Math Curriculum Review: Life of Fred Elementary Series

If you’re a seasoned homeschooling parent, you probably know that deep sense of satisfaction when you have completed a long curriculum with your child. I had this feeling last year when my eleven-year-old finished the 10th book in the Life of Fred series, which is the end of what the author, Dr. Stanley Schmidt, terms his “Elementary Series.” Also according to his assessment, these ten books cover kindergarten through fourth grade math.

For those of you who are unfamiliar with the Life of Fred elementary books, they are hardbound books with 19 chapters each, and they tell the story of a funny-looking five-year-old math genius named Fred, who is also a professor at Kittens University. Math lessons are found everywhere in Fred’s life as well as many other lessons on random subjects. It’s a practical and sometimes silly approach to learning math, and it shows kids why math is useful. Many kids love Fred, including my boys, but I’ve met kids who couldn’t get into these stories either. So be sure to try out the free samples before you buy them.

I have read a lot of reviews for the Life of Fred books, and most parents seem to feel that Life of Fred makes a good supplement to their math curriculum. Apparently, some kids love reading these quirky stories so much, they read them by themselves all in just a few months or less. You could certainly do this, but I used them as our main math curriculum, and they worked great for that too.

Part of the reason some people feel that Life of Fred is a supplement and not a main curriculum is that at the end of each chapter, there are only four or five problems for your student to figure out, and usually one or two questions are very easy. (In a few of the books, he also offers a “row of practice.”) Parents and teachers feel that kids need to practice math more, so they need more problems to work on. I only partly agree with that. From kindergarten through the third grade, a few problems were all that my active, young boy could sit still for, so it was perfect for us. Later, I added a little more. Let me explain:

I think that what sets Life of Fred apart is that it shows kids that math can be fun. While homeschooling my eldest son, I found that he responded best to learning about math through these stories and also playing games. In Life of Fred, Fred is often playing math games in his head to pass the time. I think that’s a subtle hint to readers that math games should be part of their daily life too. Math should be fun. So while I didn’t use Life of Fred as a supplement, I did supplement it with plenty of math games. (We love playing Sum Swamp, Math Dice, and math card games.)

It wasn’t until last year that I decided to supplement my son’s math lessons with a Spectrum workbook. By this age, my son was capable of sitting and concentrating for longer amounts of time. In my state, homeschoolers have to take standardized tests every three years, so I wanted to familiarize him with the test format. He also needed more practice with multiplication and division. So we took a break from Life of Fred to work on this. I used Times Tales for teaching the multiplication tables, and that was a big success. Life of Fred instructs the student to stop at certain points and practice the times tables with flash cards before moving on to the next chapter, so it’s clear that Dr. Schmidt does not expect a student to rely solely on his books for all their math practice.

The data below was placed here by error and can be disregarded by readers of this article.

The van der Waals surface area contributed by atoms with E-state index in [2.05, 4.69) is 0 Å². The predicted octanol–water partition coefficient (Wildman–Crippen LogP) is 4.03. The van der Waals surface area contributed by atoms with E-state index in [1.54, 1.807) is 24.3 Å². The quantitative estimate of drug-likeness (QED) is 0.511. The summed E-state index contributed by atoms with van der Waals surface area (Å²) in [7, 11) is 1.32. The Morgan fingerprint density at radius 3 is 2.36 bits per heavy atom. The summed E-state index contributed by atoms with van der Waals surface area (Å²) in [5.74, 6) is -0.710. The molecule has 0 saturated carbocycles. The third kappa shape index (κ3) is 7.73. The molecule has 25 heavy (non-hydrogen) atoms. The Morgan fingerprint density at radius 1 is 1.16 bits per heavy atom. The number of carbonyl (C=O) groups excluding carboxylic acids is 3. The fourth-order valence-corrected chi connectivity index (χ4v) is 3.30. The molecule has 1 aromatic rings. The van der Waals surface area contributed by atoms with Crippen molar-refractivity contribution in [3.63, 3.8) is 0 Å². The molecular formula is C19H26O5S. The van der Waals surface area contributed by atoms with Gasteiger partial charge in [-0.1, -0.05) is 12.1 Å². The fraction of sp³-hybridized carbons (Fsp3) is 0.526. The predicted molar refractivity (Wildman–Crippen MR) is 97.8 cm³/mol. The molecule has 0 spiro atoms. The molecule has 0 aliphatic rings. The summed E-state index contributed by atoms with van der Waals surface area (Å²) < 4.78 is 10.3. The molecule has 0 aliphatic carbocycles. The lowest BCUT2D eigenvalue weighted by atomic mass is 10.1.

If you are concerned about keeping your child in exact alignment with what the public school kids are learning each year, then you may not want to use Life of Fred as your spine for math. Most of what my son learned in Life of Fred did match up, but Dr. Schmidt has a different approach to teaching math. While my son did learn early algebra and even a little bit of calculus, the books never covered the decimal point. However, that’s coming up. Life of Fred continues with the Intermediate Series and then the Pre-High School Series (including three books on pre-algebra, one on fractions, and another on decimals and percents). (It’s at this level that Dr. Schmidt has also written supplementary practice books, if they are needed.) After this is the High School Series (Beginning Algebra, Advanced Algebra, Geometry and Trigonometry). After the high school series, Dr. Schmidt has several books at the college level too.

This is all to say that Life of Fred can take your student a long way in their math studies. But you need to go slow. I read each chapter with my son, and we don’t try to do more than two or three books per year. We play math games, practice multiplication in various ways, and luckily, my son still doesn’t hate math. Now that we have finished the elementary series, I can see more clearly how this curriculum has benefitted my son and Dr. Schmidt’s strategy for teaching math. And the best part is that there is no prep work for me – we just open the book and begin the next chapter!

Note to fellow secular homeschoolers: The author of this series is religious, and that is apparent in the Life of Fred story. However, religious references are few and very benign. There was nothing that offended me.

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